The morning started cold, with a stiff wind. After gearing up, and mentally psyching myself, I got the bus uncovered and climbed inside. I re-connected the westy electrical stuff that I had pulled out last Fall when I was looking at putting the fuel tank under the rock-n-roll bed. I discovered that the wood box thing that covers the power inverter was never physically attached to the seat frame. Huh. Now it is. I then pondered the impacts of trying to remove the fridge unit.
I had planned to remove the fridge, since I don't use it anyway, and put the harness in there. Then, I was going to build a false-bottom with a piece of plywood and use the cabinet as dry-good storage. Sounds great, eh? The problem is, that would take the better part of a day to do, and I don't have that kind of time anymore. So... that becomes another punt-it-to-Fall item. Instead, I'll be running the main harness through to that cabinet and then under the rock-n-roll bed. I'll lose a little storage for the Summer, but it will take far less time to get good-enough-for-now.

The TDI engine, like most modern marvel engines, is controlled more by the computer than it is by your foot. Sure, when you step on the "gas", you speed up, but gone are the days of stomping on it and producing a big cloud of exhaust smoke as you rocket forward. Okay... that never actually happened in a microbus, but if you drove one of those carbureted cars of yester-year, you know what I'm talking about. Anyway, the modern cars have a rheostat (variable resistor like a dimmer for your fancy house lights) connected to the pedal, and that sends a signal to your computer to tell the engine to go faster. Now, the computer is smart enough to know that you can't just throw gas into the engine like a monkey sitting atop it with a bucket. The computer figures out how to get to your intended velocity without wasting fuel, so you take off like a rocket, but no cloud of smoke. I can't really imagine that kind of force in a bus, but I should after this. Anyway...

Think, then Act
Before Christmas, Hal and I spent some mental cycles on this issue. After cutting the accelerator rheostat from the donor housing, we slid under the bus an figured that the dangle that used to connect to the old pedal could connect directly to the "V"-shaped bracket on the bus pedal that used to pull on the cable back to the old carb. All we needed was some time, a bar of steel, and some care. I put those 3 requirements together on Saturday, and fab'd the bracket. I'm the first to admit that my welding skills are just crap, but after messing around with is for a while, I got this so it will hold no matter how much pull pressure I put on the rheostat. As you can see, the rheostat housing is not in a perfect line. That was done on purpose. The "V" on the accelerator needs to travel in a straight line, but the bracket couldn't fit directly under the pedal. So, it is attached on an angle. I drilled 1/4" holes in the bar before welding so I could fit it around the accelerator pedal bolts. The one closest to the rheostat housing is for one of those screws to slide through. This helped with placement.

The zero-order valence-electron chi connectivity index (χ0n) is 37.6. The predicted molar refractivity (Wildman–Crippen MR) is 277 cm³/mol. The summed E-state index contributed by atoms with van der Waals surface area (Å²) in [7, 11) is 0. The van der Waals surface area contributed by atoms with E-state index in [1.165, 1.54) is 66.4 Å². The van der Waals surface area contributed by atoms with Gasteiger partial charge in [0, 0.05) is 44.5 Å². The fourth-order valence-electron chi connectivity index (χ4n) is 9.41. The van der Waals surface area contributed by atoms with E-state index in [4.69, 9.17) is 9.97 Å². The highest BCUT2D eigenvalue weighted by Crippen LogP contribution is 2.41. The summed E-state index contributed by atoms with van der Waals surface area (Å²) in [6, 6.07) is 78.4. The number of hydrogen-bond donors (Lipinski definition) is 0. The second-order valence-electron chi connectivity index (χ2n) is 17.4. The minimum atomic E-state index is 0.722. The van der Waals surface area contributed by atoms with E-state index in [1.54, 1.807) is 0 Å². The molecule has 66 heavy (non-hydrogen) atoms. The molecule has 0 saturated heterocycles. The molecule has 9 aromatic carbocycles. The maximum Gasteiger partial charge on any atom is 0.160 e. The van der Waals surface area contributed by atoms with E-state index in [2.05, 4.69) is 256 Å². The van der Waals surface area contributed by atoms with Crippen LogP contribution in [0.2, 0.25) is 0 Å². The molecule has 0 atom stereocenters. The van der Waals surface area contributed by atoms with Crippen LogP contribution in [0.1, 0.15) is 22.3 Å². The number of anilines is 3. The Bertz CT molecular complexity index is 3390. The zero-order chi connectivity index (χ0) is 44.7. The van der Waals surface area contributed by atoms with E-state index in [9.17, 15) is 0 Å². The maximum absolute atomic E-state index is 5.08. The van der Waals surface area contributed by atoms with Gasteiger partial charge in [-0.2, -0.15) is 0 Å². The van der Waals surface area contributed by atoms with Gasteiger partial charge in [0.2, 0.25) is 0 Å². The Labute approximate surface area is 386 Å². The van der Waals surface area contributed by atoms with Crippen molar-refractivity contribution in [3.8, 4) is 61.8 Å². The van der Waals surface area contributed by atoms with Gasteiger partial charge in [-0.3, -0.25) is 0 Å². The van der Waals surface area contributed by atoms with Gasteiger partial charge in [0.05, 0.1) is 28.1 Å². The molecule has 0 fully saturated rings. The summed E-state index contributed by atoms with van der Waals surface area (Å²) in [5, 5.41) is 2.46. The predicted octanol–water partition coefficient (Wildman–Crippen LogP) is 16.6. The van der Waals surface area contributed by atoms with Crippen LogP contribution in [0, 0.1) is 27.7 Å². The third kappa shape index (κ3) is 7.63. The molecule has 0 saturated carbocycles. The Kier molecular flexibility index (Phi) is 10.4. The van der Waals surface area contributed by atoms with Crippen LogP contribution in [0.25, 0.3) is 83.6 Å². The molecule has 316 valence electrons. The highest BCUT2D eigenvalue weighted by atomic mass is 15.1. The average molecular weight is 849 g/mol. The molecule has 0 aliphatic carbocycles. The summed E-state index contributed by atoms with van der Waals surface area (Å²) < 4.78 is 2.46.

Mount Accelerator
Once the bracket was constructed, install was a relatively simple matter. The bracket slid right over the pedal mounting screw and I marked the 2 mounting holes by scraping the paint underneath. Unfortunately, these 2 holes were almost directly above the steering mechanism, so I had to punch pilot holes from below and drill them from above. The picture to the right here shows where those 2 holes were made relative to the bottom of the pedal. I slid the bolts through fender washers from above. Then, the bracket slid right on to the 1 screw and 2 bolts. I thumb tightened them, and with the use of vice-grips, got the bracket in.

Set Motion
Once the bracket was mounted to the underside of the bus, I had to verify the range of motion of the pedal relative to the motion of the rheostat. Up until now, I had the accelerator pedal pulled up with a loose bungy cord. Now, it was time to connect the bits. By retaining the original housing, I was able to take advantage of the original adjustability - it has an allen bolt on either side. It was a relatively simple matter of loosening the bolts, and trying the action until I was able to get the accelerator to go to the floor for full throttle and 3-4 inches off the floor for at-rest. The range of motion for the bus pedal will now be less than it used to be, but there is no standing resistance / pressure on the rheostat until a foot is placed on the pedal. The picture to the left, here, shows the pedal after it has been completely installed. It is important to note that this section of the underside is covered with a belly pan. I will be putting in a seal to keep water out, so this should be a safe location for it. If you are thinking of doing this, consider whether you like to ford streams before jumping in. If this resistor gets wet repeatedly, it will fail, and you'll have to replace it.

That's it for today. I'm working again today (waiting on a job to complete now, actually), so I probably won't be getting into the bus much today. The weather is perfect for working outside, so it really pains me to say that. I am growing increasingly concerned about my time line. If this work level keeps up, I won't hit my dates, and I won't be camping in the bus this Summer.

top left - my awful welding of the accelerator housing to the steel bar.
top right - the bracket from the other side
middle - mounting holes in the floor. note the base of the accelerator pedal barely visible
bottom - accelerator pedal control switch (rheostat) in place